I was discharged this week from the Plastic Surgery team at Mount Vernon Hospital. Almost 5 months to the day after the baked bean tin incident, they were delighted with the healing, apologised for the pain they put me through and admitted that, by treating me, they had learnt more about treating trauma wounds in patients with Ehlers Danlos Syndrome. Their work with me is done – and by the sounds of it, my work with them as made an impact too. Apart from some deep scar tissue that needs mobilising and the need to re-educate the nerves in my fingers that touching something does not require a pain response, every time, with the quality of care that they have provided, my finger has healed remarkably well – even having had the surgery on the same arm just 6 weeks later.
As I treated myself to a mini-bag of Jelly Babies on the way out (35p – I know how to live!) I found myself (again) getting rather emotional. In some odd way I was sad to leave this team. Compared to many other departments I visit regularly, 5 months at Mount Vernon was a fleeting visit but it was enough for the Receptionists to be able to greet me by name. It was enough for the nursing staff to greet me with a sympathetic smile and not have to scour my notes to find out what I’d actually done and their care and attention was enough for me, at my initial appointment, to have let my guard down and cried on them. I was not merely “another baked bean tin” with rolled eyes and a sigh – I was Mrs Smith – human being – with feelings, a family and an experience of being in a huge amount of pain. Equally, I was someone they could learn from too – we talked blogging, we talked EDS and we talked scarring and pain management.
I had always been aware that the quality of care I had received at Mount Vernon was, in my experience, excellent – outstanding even. It may not be the most glamorous of units but the attitude and dedication of the staff made up for the chipped paintwork and tired desks. Being discharged after 5 months for a non-Ehlers Danlos Syndrome patient may feel like an eternity – but for me (us?) it is really good going. Really good. As I drove on around the M25 I pondered further – has the quality of care that I’ve received improved my recovery time?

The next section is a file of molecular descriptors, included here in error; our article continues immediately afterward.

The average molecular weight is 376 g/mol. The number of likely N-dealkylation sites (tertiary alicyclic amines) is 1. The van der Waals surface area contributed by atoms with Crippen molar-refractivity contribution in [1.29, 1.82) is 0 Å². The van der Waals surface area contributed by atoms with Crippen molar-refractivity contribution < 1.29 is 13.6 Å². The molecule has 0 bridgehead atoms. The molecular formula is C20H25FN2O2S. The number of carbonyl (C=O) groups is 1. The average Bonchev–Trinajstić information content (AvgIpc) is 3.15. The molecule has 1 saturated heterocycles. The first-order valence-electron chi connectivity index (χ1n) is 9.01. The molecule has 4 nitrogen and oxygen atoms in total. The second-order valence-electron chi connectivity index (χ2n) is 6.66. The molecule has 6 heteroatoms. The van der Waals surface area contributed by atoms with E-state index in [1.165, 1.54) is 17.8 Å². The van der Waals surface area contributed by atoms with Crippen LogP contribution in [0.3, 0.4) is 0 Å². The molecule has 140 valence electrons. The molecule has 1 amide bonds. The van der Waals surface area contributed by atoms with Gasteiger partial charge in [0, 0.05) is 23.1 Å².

Obviously, just looking at my experience is about as unscientific as it gets – I can’t duplicate myself and try having the same injury treated by a different team to see what happens. Overall though – there must be a link between the level to which you feel confident and cared for by health professionals and how long it takes for you to recover from an injury or operation? If you feel secure in their care, believing that they are working for your best interests and that they understand that although a frequent sight for them, your experience of that injury or surgery is unique for you, do you have a more positive mindset and therefore heal quicker?
For those of us with medical conditions that will be with us for life, there is no ‘completely better’. Our syndromes, diseases or illnesses (whatever you wish to call them) will be with us forever – often invisible, varying in severity and often seeming to have no logic in what happens next.
However, I genuinely believe that the way we are treated by health professionals does affect the way that we manage our conditions and how long our symptoms last for. To be believed (and there are so many people with EDS and other conditions that aren’t), acknowledged, referred appropriately and treated with care, dignity and compassion does make our complicated, painful and often frightening lives easier. That little bit ‘easier’ can improve independence, mental health, socialising, education and general well-being – which in turn reduces worry and stress and therefore gives our battered bodies more of a chance.
Then you think on – why am I having to think through this process and even ask the question? Surely everyone is entitled to high quality, compassionate health care that is based on individual needs and not just form filling and box ticking exercises? You would hope so, but from the many stories I read, hear and am asked for my opinion on, this just isn’t happening at the moment – for lots of reasons. I do think that most health professionals do have the interests of their patients at heart – too many though get caught up in the political, financial and management battles and lose this focus – certainly here in the NHS in the UK.
If this focus is lost, I would suggest they go and meet Denise, Reg, Nicky and the rest of the team at Mount Vernon – and their colleagues at the Royal Free Hospital plastic surgery unit. In my experience (other experiences may be available) they’ve got it right – and for that I thank them, very, very much.